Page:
Sweating buckets on the Quantocks

Another weekend, another trip to the Quantocks; initially to attempt Everest again, but it soon became obvious that I would die of heat exhaustion long before I got anywhere near the top. The GPS said it was 36 degrees at the car park. For the UK, that’s uber hot with a capital “ooooo”.

Instead I went exploring, looking for the one combe I haven’t ridden down - Weacombe Combe, towards the northern end of the hills. I’ve heard a few times that it’s great fun, but I’ve never gotten around to actually riding it myself for one reason or other.

Without a cloud in the sky I used half the bottle of sun cream before setting off; I must have sweated most of it away before leaving the car park. Along the top of the hills there is absolutely no shelter at all, and with the lack of any wind at all even the zoom along the central ridge was hard work.

The signpost at the head of the combe said “Weacombe - 1/2 mile”. I believe this is because they couldn’t find a sign big enough to say “Weacombe - 1/2 mile of fantastic fast, swoopy, tight singletrack” or “Weacombe - Cyclists shout “woooohoooooooo!” now”. It was awesome!

It started off quite uninspiring; just a bumpy grassy slope that was tedious and difficult to ride. Around the first corner however the track tightened into a narrow ribbon of rocks and gravel twisting down the combe. It stayed this way right to the bottom; it was probably the fastest I’ve ever ridden from the top of the hills to the bottom on the muni, and definitely one of the most fun descents in the area.

The gravity karma was all on credit though, as after a brief jaunt along fun but nettle-lined singletrack around the bottom of the hills it was back up Bicknoller Combe to the top. I’ve ridden this once before, and it was stinkingly hot then too. It is probably the most dull, tedious, slow and frustrating hill climb in the known universe. No shade and not a breath of wind so the heat really makes itself known, and the track is steep, rocky and almost unrideable doubletrack all the way up. I need to find a better way back to the top, because that hill is just painful.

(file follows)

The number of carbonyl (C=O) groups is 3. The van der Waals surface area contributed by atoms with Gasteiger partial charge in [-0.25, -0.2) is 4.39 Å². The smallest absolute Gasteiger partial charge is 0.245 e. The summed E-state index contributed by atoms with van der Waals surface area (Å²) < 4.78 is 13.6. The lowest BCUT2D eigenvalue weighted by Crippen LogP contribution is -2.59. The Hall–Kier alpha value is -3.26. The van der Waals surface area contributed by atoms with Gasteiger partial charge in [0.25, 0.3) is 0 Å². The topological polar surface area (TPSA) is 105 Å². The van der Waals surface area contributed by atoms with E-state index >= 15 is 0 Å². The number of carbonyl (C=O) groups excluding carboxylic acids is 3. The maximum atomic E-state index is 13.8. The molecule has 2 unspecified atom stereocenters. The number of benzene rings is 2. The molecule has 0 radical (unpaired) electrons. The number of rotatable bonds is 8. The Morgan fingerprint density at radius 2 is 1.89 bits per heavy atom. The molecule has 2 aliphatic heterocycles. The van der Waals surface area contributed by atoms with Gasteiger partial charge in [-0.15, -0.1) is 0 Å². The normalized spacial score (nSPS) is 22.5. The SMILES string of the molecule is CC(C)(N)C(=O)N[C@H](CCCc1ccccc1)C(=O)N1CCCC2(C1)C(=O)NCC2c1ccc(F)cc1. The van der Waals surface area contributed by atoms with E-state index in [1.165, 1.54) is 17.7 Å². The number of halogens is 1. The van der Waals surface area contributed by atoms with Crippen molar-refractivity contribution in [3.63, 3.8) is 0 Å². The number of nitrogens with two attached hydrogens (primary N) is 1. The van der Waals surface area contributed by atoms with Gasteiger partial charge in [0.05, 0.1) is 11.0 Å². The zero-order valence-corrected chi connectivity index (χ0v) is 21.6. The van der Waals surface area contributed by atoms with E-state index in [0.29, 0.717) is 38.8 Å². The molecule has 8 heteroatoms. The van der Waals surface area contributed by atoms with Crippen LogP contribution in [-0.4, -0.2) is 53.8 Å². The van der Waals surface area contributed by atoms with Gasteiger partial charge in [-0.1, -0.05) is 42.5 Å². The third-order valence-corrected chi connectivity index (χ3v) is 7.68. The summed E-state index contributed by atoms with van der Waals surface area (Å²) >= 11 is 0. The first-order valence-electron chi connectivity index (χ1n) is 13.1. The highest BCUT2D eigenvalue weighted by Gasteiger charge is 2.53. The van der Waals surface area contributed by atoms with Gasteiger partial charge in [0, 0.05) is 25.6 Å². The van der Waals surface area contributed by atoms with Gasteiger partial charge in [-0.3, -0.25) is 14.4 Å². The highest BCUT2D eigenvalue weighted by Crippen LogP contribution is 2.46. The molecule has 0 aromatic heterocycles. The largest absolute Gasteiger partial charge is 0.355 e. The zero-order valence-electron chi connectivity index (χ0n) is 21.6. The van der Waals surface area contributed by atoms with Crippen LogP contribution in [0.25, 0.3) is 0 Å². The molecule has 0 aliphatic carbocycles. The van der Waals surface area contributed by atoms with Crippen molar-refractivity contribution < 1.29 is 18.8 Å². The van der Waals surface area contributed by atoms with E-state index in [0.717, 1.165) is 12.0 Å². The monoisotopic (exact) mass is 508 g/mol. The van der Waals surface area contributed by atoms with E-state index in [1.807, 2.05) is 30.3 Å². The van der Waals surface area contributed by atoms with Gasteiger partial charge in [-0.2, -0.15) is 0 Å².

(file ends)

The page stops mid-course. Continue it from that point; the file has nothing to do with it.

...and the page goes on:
The next descent was the classic into Hodder’s Combe, ridden at the BMW; the heather hasn’t half grown in two weeks! Much to the amusement of a group on the other side of the valley watching me most of the way down I took several headlong dives into the undergrowth. One second you’re riding along happily, then you briefly feel the pedal being absorbed into the foliage before being launched off the uni. For them it must have been quite amusing to watch this chap on a funny wheeled thing disappear headfirst into the heather, but when you’ve got a face full of plant (ba-doom) you can’t help but feel a bit of a prat.

I cut the ride short after that descent; I couldn’t face another loop and another massive hill climb in the heat. The day’s sunburn quota complete, I headed back to the car via the ice-cream van that was suspiciously absent two weeks ago. I’m in the wrong job… he must have been making a fortune today!

My arms look silly now. The suntan starts below the t-shirt to the watchline, then from the watch to the glove, then again where the fingerless gloves stop. The rest is glaringly white. I’m in for some ridicule tomorrow morning, methinks. Still, it could be worse; I passed a chap with helmet strap lines on his face…


Sounds like fun.

It was roasting at Afan, too. Falling in while crossing the stream was a great idea :sunglasses:

Hodders Combe? Was that the really narrow track that lead down to the forest, after which was the tea garden? It was narrow enough on BMW, it must be almost invisible if the heathers grown at all!

I went to the local hills yesterday but could only last an hour before giving up, it was too hot (36 or so degrees the car said). Plus I had no sunscreen on, so I didn’t want to risk staying out too long.


I was indoors all weekend wallpapering :frowning:

Apparently it was quite nice outside…

Re: Sweating buckets on the Quantocks

Ouch. I hope you don’t have/get the issue that I am still working through with my left hand. On that heathery bit I pulled a Superman after a pedal-strike on a rock and found that bare hands and heather don’t mix well.

I left the little red dots covering my hand for 4 days, until some started swelling up. I then found that heather splinters don’t tend to ‘grow out’ of one’s skin. Several of the larger ones were removable with much squeezing and pinching (it’s amazingly satisfying to get a 1mm thing out of your flesh, and the pain then seems all worth it), but there are still a number of tiny ones which aren’t infected and don’t seem to fancy moving from their home between layers of skin. Some gloves would be a grand idea in future.

Wouldn’t like to get them in my face though!


That it was. When it’s not as overgrown I think it’s a truly awesome descent; you can ride it dead fast, and keep going as it gets lumpier at the bottom.

I think I escaped any subcutaneous heather injections, somehow. I think I landed more on my palms than anything, so the gloves did their bit. Strangely enough I’ve had a tiny, generally-not-noticeable splinter in my right hand for months. I guess any lurgies from it are leaving me alone because they’re too busy fighting the tetanus, lyme’s disease, rabies and all the other ailments I surely must have picked up from all those muni crashes.

Is it possible to develop a symbiotic relationship with a splinter? Hmmm…